Dixon urges revived levy City councilwoman proposes return of container tax

Little support voiced

She wants money used to support public schools

May 12, 1998|By Gerard Shields | Gerard Shields,SUN STAFF

With Baltimore desperately seeking new tax money for financially strapped schools, Councilwoman Sheila Dixon yesterday proposed bringing back a tax of up to 4 cents on each beverage container sold in the city.

The bill, introduced at the weekly council meeting, was immediately met with outrage by store owners, bottling company representatives and fellow council members, who worked to repeal the tax last year.

Dixon, who represents the 4th District and is considered one of Mayor Kurt L. Schmoke's chief council allies, stood alone in calling for reinstituting the tax, which brought in $6.1 million a year before it was phased out.

"Some of my colleagues are probably saying 'Oh no, not again,' " Dixon said on the council floor after introducing the measure. "But who would not support paying 2 or 4 cents, depending on the size of the container, if the money is going specifically to the Department of Education?"

Dixon quickly got her answer from council colleagues, who opposed the measure. Even traditional Schmoke allies backed away from the bill, saying that it would fall short of closing the $14 million gap between what the school district requested and what was granted by the city.

"It still won't solve the problem and will cause another problem," said Councilwoman Rochelle "Rikki" Spector of the 5th District. "We just lifted this tax. We finished it and we should leave it alone."

Dixon's bill would add a 2-cent tax on beverage containers of 16 ounces or less and a 4-cent levy on larger sizes. Baltimore phased out its container tax last year after Baltimore County removed a similar tax.

The city followed after store owners complained that consumers were avoiding their stores and traveling into the county to get cases of soda and beer for 50 cents to $1 less.

John Rothenhoefer, owner of Three Brothers Discount Liquors on Frederick Avenue, led the push in 1995 to have the container tax repealed. On learning of Dixon's latest proposal, Rothenhoefer promised to rally his supporters to fight the measure again.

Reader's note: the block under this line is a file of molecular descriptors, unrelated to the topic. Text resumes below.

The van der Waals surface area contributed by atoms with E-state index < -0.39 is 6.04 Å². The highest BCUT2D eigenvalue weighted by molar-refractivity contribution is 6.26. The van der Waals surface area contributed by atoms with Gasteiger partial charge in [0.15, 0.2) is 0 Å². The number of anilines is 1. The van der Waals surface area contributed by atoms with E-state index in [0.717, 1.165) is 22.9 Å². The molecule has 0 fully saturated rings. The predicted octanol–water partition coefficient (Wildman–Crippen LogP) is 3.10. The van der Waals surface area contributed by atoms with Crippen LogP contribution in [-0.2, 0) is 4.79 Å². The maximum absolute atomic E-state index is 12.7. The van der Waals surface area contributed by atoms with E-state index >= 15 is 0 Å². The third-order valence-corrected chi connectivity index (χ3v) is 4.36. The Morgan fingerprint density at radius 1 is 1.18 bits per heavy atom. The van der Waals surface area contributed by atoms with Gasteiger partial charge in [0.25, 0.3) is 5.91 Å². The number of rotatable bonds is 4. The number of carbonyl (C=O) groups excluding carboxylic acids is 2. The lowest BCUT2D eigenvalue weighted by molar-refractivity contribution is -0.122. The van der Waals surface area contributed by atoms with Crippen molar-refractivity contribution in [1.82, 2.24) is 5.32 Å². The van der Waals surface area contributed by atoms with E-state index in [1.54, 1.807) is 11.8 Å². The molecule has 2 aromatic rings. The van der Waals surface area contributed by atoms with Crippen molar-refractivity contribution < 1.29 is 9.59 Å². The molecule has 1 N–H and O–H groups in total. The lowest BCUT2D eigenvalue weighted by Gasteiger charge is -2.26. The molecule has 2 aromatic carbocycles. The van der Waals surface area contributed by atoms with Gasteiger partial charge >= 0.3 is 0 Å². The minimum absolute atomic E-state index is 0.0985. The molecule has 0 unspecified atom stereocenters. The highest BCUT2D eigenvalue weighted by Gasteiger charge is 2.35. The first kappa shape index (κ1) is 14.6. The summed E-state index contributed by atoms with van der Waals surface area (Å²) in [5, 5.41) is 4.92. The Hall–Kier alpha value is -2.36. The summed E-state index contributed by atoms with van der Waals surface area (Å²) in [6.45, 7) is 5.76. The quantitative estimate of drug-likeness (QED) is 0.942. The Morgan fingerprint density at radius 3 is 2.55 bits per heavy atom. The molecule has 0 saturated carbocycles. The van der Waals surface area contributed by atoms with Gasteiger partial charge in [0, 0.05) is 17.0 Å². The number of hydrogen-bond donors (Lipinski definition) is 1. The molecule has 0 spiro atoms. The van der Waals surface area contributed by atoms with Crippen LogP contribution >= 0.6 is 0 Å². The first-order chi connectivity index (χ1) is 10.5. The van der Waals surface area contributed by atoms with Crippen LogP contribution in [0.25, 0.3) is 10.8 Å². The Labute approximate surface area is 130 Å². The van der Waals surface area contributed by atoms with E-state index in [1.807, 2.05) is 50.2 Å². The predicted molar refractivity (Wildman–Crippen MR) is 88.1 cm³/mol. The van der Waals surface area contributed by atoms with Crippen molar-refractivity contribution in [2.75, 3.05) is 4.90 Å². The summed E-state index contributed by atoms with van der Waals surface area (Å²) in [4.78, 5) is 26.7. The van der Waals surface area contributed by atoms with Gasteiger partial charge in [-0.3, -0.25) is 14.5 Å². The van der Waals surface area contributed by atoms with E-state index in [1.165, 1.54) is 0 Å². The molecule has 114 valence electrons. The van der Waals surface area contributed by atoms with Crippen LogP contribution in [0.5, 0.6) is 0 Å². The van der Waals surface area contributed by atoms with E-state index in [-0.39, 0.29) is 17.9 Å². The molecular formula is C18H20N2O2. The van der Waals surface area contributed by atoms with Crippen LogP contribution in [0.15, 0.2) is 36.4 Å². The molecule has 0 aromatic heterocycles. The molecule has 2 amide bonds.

"It almost put me out of business," said Rothenhoefer, who also serves as treasurer of the Maryland Liquor Stores Association. "My business was cut in half due to that tax."

But Dixon urged the council to work to find more money for city schools.

"We're going to keep revisiting this issue over and over," Dixon said.

Two years ago, Dixon made a similar attempt to reinstate the container tax, but the proposal failed when it could not get the approval of the council's Taxation and Finance Committee. Councilman Martin O'Malley, chairman of the panel, said Dixon's lack of a co-sponsor for the latest measure made the chances of it getting committee approval unlikely.

The Maryland Soft Drink Association, which includes businesses such as Coca-Cola Co. and PepsiCo Inc., immediately announced their opposition to Dixon's bill.

"We are disappointed that council member Dixon has decided to introduce a bill that has already been proven and recognized as harmful to local businesses and city residents," said Katherine Whiting, a spokeswoman for the association.

Schmoke has not pushed the tax, but has said he would not oppose it, either.

In other action, the council gave preliminary approval to two measures that would crack down on vicious dogs in the city.

One measure would prohibit city residents from participating in dog fighting, which some council members said has been growing. Any resident found pitting one dog against another for fighting is subject to fines of $500 to $1,000.

The other bill would prohibit the keeping and training of attack dogs in the city, and would create a vicious-dog hearing board to determine whether animals with numerous attacks should be destroyed.

Pub Date: 5/12/98

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